Doing good – well

In the 1990s wealthy American entrepreneurs turned ‘do-gooders’ cottoned on to the idea of venture philanthropy (VP), which applies the principles of venture capital and private equity investing to charities. Many of the 90s breed failed miserably in the not-for-profit sector and retreated to Melno Park.

A decade later, Europeans embraced the notion and set up the European Venture Philanthropy Association and the Private Equity Foundation, and venture philanthropies such as Impetus were born.

Impetus receives most of its funding from the private equity industry, including Alchemy, Apax, ECI, Phoenix Equity and Terra Firma. And three years ago it made a £330,000, three-and-a-half year commitment to homelessness charity St. Giles. The charity’s executives wanted to change its focus and were mentored along the way by Impetus – who also called in private equity teams to evaluate the business model and develop a plan for step change, and accounting firm KPMG donated its services for a fiscal review of the business. Originally, the charity focused on projects linked to what it determined were the four main causes of homelessness: mental health; drugs and alcohol; poor health; and poverty. As 60% of people released from prison are homeless, St. Giles and Impetus determined it was best to focus solely on a prison training operation that was a unique approach to homelessness. Inmates receive training to an NVQ level (equivalent to two UK A-levels) to deliver housing and other advice to fellow prisoners and in turn gain a transferable skill. Since 2004, the charity has grown from working with three prisons to 17. And the charity’s service expenditure has grown from £1.3m in 2004 to £2.8m in 2006.

Impetus is now looking towards an exit but the VP is treading on new ground. CEO Danelia Barone Soares says: “The VP that is most similar to our business model is New Profit Inc., which is based in the US. And it has decided that it will never have an exit. That charity is employing venture capital ideas of change management and turnaround but will not be making exits. We want to make exits but will not leave our charities in the lurch.” Barone Soares, who was formerly with BancBoston Capital, is a VC through-and-through and is approaching this exit with the same techniques used regularly in that industry. The charity is already financially self-sustainable and Impetus has been phasing out its investment but for it to continue on its growth trajectory it will need another long-term investment. Impetus is exploring the possibility of merging St. Giles with another homelessness charity, or finding another venture philanthropy house or foundation to take over its funding. Barone Soares and her team organised a roadshow to find an investor, a completely novel concept in the charity space. The executives of St. Giles practised their pitch in front of some venture capitalists and the team were thoroughly grilled. “It is unlikely that other VPs or foundations will be so quizzical but it was good training for the team and it helped to build their confidence,” says Barone Soares.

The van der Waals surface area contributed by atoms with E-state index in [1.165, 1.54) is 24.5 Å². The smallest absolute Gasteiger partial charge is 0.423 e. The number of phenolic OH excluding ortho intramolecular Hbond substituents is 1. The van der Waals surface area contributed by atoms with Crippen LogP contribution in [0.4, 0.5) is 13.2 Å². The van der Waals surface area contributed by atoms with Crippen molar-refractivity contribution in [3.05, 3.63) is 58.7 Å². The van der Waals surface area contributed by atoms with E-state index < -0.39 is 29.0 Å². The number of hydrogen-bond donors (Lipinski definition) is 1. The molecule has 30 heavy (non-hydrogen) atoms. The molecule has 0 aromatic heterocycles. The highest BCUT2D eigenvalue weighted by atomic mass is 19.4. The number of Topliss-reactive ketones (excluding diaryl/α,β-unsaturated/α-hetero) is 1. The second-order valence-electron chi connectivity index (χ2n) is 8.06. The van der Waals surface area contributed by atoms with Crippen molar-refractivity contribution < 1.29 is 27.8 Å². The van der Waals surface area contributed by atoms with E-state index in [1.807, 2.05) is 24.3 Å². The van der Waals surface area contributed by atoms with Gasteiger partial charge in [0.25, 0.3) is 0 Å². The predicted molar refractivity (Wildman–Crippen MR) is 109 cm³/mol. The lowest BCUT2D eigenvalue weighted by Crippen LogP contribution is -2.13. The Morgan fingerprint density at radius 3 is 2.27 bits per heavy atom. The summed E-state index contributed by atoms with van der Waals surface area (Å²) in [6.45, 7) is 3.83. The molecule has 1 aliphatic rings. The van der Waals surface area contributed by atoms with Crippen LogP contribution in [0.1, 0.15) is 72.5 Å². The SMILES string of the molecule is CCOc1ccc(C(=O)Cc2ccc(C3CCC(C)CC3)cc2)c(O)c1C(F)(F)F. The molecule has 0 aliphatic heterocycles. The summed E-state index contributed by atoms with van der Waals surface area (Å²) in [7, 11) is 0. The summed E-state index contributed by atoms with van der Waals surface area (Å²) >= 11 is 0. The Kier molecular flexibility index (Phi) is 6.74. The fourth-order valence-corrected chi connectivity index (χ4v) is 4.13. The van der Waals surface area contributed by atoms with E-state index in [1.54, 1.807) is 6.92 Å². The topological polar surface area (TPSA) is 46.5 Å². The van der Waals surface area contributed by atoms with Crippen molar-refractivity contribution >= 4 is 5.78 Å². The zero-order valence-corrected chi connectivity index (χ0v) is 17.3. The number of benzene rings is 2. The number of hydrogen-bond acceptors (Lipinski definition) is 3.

It may also be possible for St. Giles to take a long-term loan because it owns its building and could do sale and leaseback, enabling it to fund its own growth. Barone Soares says: “St. Giles also has some income-generating consultancy work so they would qualify for a loan. We are trying to use all our experience in the venture capital industry to make this and all the charities we invest in successful.”